Despite lower U.S. payroll numbers, the dollar surged to its best level in nearly three years against the yen on Monday. Investors remained hopeful that the Federal Reserve will announce a tapering of its mammoth bond-buying program next month.
The release of Friday’s jobs reports pushed up U.S. bond yields. This caused the yen, which is notorious for being particularly sensitive to yield differentials, to fall to as low as 112.84 yen per dollar. A minor shift towards riskier currencies also harmed the Japanese yen. The sterling and the Australian dollar gained ground on the greenback. This left the dollar index a tad down at 94.137 but close to a one-year high 94.504 reached earlier this month.
The Impacts on Yen
According to Joel Kruger, the currency strategist, the continued crude oil rally also weighed down the yen, given Japan’s status as a net oil importer. He added that the currency had been hampered by monetary policy divergence between the Bank of Japan and its peers.
The yen has received broad selling pressure for the third day in a row,” Kruger added. Due to a feedback loop with the Japanese stock increase, PM Kishida’s capital gains tax comment has lifted a broader mood. The Nikkei 225 index in Japan climbed for the third consecutive day. It extended its rebound from a six-week low set last week. A substantial drop in the yen encouraged exporters, and a reduction in COVID-19 infections buoyed economic revival optimism.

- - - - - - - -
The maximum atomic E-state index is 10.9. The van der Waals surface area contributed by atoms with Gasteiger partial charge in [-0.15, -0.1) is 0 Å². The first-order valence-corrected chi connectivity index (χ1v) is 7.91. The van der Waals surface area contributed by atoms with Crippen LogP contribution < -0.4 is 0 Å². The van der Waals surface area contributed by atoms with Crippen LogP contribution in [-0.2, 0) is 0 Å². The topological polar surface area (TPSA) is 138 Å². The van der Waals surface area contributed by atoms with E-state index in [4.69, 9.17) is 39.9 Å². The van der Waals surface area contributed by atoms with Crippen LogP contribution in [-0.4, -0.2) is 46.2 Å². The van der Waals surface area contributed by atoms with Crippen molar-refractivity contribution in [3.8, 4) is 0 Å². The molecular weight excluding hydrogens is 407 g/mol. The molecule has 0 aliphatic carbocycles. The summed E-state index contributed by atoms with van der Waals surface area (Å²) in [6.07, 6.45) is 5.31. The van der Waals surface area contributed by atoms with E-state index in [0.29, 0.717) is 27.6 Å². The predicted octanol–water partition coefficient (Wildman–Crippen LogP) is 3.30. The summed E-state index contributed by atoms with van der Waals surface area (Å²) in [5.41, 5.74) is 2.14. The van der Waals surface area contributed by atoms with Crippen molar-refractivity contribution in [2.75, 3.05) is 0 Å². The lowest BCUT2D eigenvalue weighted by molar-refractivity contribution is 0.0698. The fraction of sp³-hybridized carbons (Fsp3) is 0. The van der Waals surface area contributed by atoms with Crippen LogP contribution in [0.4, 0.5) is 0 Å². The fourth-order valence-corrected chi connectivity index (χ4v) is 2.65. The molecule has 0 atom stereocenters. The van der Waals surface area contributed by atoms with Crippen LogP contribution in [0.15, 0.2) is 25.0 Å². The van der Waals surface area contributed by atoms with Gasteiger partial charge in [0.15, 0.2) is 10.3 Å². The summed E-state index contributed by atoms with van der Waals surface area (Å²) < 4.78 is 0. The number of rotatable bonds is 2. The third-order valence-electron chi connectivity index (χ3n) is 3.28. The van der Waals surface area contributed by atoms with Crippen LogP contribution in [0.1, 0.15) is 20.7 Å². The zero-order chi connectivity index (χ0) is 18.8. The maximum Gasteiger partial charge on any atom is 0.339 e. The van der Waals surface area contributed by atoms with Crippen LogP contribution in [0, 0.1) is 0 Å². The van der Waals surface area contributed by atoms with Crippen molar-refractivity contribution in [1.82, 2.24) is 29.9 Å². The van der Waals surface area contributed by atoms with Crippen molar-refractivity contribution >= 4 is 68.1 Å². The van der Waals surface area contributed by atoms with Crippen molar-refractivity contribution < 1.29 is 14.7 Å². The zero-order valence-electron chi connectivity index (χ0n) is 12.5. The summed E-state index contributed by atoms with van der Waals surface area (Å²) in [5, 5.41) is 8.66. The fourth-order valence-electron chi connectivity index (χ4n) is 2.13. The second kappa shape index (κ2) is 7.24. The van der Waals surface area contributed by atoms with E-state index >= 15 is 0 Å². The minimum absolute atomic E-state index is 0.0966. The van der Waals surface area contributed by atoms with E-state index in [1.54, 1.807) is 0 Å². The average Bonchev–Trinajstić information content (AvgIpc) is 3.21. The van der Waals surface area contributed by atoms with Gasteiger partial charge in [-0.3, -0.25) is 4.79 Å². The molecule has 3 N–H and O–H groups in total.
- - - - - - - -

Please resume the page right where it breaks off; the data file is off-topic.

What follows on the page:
To address income disparity in Japan, Japanese Prime Minister Fumio Kishida indicated on Monday that he would prioritize raising wages through tax incentives over imposing higher capital gains and profits levies. The currency and fixed income markets in the United States are closed on Monday for a holiday. Still, the benchmark 10-year Treasury yield hit a four-month high of 1.617 percent on Friday. Notwithstanding the data showed the United States created the fewest jobs in nine months in September, significantly underperforming economists’ forecasts.
However, numbers for August substantially rose. The unemployment rate fell to an 18-month low. This implies that fears of a labor shortage remain legitimate. Hence keeping inflation fears alive and justifying the Federal Reserve to withdraw the emergency stimulus launched last year.
The offshore yuan was recently trading at 6.4370 per dollar. It neared the top of its recent range but falling short of its September high of 6.422. The Australian currency strengthened somewhat, approaching its highest level in a month. It received aid from robust commodity prices and the partial reopening of Sydney, Australia’s largest city.
Supply interruptions and rising commodity prices affect many countries. Hence, inflationary concerns are not restricted to the United States. The British pound remained solid at $1.3634. It extended its rebound from a nine-month low reached late last month, increasing optimism that the Bank of England will boost interest rates to combat rising inflation.
The Canadian currency was trading at C$1.2450 per U.S. dollar, reaching a two-month high of C$1.24465 on the back of surprise good Canadian payroll statistics and sky-high oil prices.
On the other hand, the euro remained flat at 1.1575, only a touch higher than its Wednesday low of 1.1529, its lowest level since July of last year.
Bitcoin soared 3.5 percent to a fresh five-month high of $57,092, extending gains seen over the weekend, while ether rose 5 percent to $3,620.